The Constantly Changing Orphaned Woods

 

If Zinnia were with us she would have jumped into the little pond the uprooted Shagbark Hickory made.  But since she had a bad stomach from the from whatever she ate in the woods on our last walk,  I thought it best to leave her home and let her recover.

I visit the toppled Shagbark Hickory whenever I’m in The Orphaned Woods to see how it changes with time and the seasons.  Today, the little pond finally started to freeze over. This also allowed me to see how the earth surrounding the tree roots is dropping to the ground, or in this case onto the ice.

Over time, I’ll be able to witness more and more of the root system as it’s exposed.

I was trying to remember what the fallen tree looked like the first time I saw it.  When I looked back on my blog for a photo of it, I was so surprised  how different it looked in the summer.  Surrounded by green, it seems a whole other place.

I could also see how the tree is laying just about parallel to the ground now and the root ball is standing straight up, not leaning over like it was when the tree first came down.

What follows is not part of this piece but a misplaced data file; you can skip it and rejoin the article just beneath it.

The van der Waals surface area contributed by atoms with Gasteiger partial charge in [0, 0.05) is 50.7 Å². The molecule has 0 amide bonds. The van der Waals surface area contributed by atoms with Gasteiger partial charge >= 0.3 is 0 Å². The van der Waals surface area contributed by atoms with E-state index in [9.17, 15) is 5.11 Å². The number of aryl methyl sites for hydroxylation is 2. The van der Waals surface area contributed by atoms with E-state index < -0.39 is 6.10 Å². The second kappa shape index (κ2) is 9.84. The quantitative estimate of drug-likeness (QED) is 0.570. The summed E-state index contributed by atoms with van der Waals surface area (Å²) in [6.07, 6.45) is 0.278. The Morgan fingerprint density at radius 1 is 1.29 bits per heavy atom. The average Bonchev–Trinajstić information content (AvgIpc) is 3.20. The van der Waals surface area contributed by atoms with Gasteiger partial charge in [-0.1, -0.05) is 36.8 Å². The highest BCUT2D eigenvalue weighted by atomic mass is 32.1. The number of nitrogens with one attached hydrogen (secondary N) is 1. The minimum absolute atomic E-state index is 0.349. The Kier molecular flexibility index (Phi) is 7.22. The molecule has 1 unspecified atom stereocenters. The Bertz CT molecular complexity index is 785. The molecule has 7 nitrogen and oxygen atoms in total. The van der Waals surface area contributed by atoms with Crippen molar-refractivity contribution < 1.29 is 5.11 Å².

Spending time in the Orphaned Woods and seeing the constant changes that occur there has helped to make me more accepting of the less desirable changes that occur in my life.

There is no lamenting in the woods.  But there is plenty of adapting for the new growth that comes with the changes.

The Shagbark Hickory when It first fell in the summer with Zinnia heading for the water.

 

7 thoughts on “The Constantly Changing Orphaned Woods

  1. Thanks. That’s lovely. Where I live there is mostly only a few kinds of trees and much undergrowth. Too difficult to walk where there’s no established path. Still when one can avoidyoispn oak, much to see.

    1. So many different types of woods. In the summer the underbrush gets thick and hard to walk through here too. But luckily we don’t have any poison ivy or oak to deal with. enjoy your woods Barbara.

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